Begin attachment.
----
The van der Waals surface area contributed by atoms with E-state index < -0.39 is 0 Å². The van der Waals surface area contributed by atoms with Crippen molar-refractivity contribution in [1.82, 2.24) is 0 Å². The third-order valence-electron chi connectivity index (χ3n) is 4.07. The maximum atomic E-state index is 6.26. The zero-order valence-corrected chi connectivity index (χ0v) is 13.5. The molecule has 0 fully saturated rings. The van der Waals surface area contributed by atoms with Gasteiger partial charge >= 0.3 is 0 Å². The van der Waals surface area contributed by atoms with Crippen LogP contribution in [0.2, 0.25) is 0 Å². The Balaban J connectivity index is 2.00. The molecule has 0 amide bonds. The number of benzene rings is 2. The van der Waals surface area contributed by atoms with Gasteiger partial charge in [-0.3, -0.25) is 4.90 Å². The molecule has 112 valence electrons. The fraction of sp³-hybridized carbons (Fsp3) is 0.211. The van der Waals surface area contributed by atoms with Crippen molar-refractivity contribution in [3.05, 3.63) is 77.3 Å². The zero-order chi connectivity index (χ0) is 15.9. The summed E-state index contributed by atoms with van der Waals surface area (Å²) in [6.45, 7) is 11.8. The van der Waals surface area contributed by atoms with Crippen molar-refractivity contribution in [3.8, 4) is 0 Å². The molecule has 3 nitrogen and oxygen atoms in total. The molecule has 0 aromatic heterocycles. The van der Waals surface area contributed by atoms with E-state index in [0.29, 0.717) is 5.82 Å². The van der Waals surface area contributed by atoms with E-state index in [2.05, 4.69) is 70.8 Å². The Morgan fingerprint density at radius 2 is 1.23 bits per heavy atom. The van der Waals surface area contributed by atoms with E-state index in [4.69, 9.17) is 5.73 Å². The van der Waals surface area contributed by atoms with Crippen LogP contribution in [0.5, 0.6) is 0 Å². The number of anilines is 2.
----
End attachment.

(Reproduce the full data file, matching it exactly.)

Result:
The van der Waals surface area contributed by atoms with E-state index < -0.39 is 0 Å². The van der Waals surface area contributed by atoms with Crippen molar-refractivity contribution in [1.82, 2.24) is 0 Å². The third-order valence-electron chi connectivity index (χ3n) is 4.07. The maximum atomic E-state index is 6.26. The zero-order valence-corrected chi connectivity index (χ0v) is 13.5. The molecule has 0 fully saturated rings. The van der Waals surface area contributed by atoms with Gasteiger partial charge >= 0.3 is 0 Å². The van der Waals surface area contributed by atoms with Crippen LogP contribution in [0.2, 0.25) is 0 Å². The Balaban J connectivity index is 2.00. The molecule has 0 amide bonds. The number of benzene rings is 2. The van der Waals surface area contributed by atoms with Gasteiger partial charge in [-0.3, -0.25) is 4.90 Å². The molecule has 112 valence electrons. The fraction of sp³-hybridized carbons (Fsp3) is 0.211. The van der Waals surface area contributed by atoms with Crippen molar-refractivity contribution in [3.05, 3.63) is 77.3 Å². The zero-order chi connectivity index (χ0) is 15.9. The summed E-state index contributed by atoms with van der Waals surface area (Å²) in [6.45, 7) is 11.8. The van der Waals surface area contributed by atoms with Crippen molar-refractivity contribution in [3.8, 4) is 0 Å². The molecule has 3 nitrogen and oxygen atoms in total. The molecule has 0 aromatic heterocycles. The van der Waals surface area contributed by atoms with E-state index in [0.29, 0.717) is 5.82 Å². The van der Waals surface area contributed by atoms with E-state index in [2.05, 4.69) is 70.8 Å². The Morgan fingerprint density at radius 2 is 1.23 bits per heavy atom. The van der Waals surface area contributed by atoms with E-state index in [4.69, 9.17) is 5.73 Å². The van der Waals surface area contributed by atoms with Crippen LogP contribution in [0.5, 0.6) is 0 Å². The number of anilines is 2.